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Afghan Ex-King Tours the Devastated Capital

April 20, 2002|From Associated Press

KABUL, Afghanistan — The former king pulled up in a limousine and climbed regally up the steps to his father's grave Friday. But as he stepped into the domed crypt, he shuffled to a stop.

The old man gaped at the rocket holes in the roof, the columns destroyed by gunfire, the graffiti left by the Taliban.

It was the 87-year-old former monarch's first up-close experience with the devastation that his people suffered during his 29 years of exile.

Mohammad Zaher Shah returned to Afghanistan on Thursday, an emotional homecoming that most Afghans hope will help bring them peace.

Driving through Kabul on Friday, he saw a city vastly different from the one he left in 1973.

He drove past children sitting atop the stumps of brick houses left in ruins by bombing. He passed shipping containers riddled with bullet holes, and the carcasses of blown-apart cars.

Policemen and soldiers saluted his heavily guarded motorcade.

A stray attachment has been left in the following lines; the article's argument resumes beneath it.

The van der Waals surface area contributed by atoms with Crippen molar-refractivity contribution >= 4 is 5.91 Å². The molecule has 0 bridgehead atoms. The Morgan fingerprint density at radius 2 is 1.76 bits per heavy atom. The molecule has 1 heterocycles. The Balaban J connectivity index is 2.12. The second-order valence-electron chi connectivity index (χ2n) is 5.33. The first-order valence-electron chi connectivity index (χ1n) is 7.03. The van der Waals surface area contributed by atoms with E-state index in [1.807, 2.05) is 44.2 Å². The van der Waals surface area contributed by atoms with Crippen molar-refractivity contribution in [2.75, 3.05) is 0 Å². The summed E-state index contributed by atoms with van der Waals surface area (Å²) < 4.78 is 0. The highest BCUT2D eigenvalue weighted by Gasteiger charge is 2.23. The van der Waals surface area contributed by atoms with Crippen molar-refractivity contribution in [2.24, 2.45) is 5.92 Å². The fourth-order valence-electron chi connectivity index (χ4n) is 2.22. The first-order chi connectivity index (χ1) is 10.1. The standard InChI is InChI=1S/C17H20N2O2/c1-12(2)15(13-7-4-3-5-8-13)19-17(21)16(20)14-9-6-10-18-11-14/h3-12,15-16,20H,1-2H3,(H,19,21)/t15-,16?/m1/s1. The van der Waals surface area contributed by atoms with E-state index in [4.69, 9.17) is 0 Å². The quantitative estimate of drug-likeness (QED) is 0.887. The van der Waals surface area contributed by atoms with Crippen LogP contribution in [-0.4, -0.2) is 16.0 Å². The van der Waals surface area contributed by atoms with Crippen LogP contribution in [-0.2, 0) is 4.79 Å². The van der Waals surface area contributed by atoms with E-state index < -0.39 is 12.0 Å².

The motorcade climbed the hill topped by the tomb of his father, who was assassinated before Zaher Shah's eyes in 1933.

The elegant structure was clearly a grand sight in its day, but in the early 1990s, it served as a fighting position during a factional battle for Kabul.

Wearing a brown leather jacket and tinted glasses, Zaher Shah held out his hands in prayer over his father's tomb while a man recited verses from the Koran, the Muslim holy book.

The former king turned to Ahmed, the 7-year-old son of Kandahar Gov. Gul Agha Shirzai, took the boy's face in his hands and kissed the top of his head.

Then he left, accompanied by interim Prime Minister Hamid Karzai.

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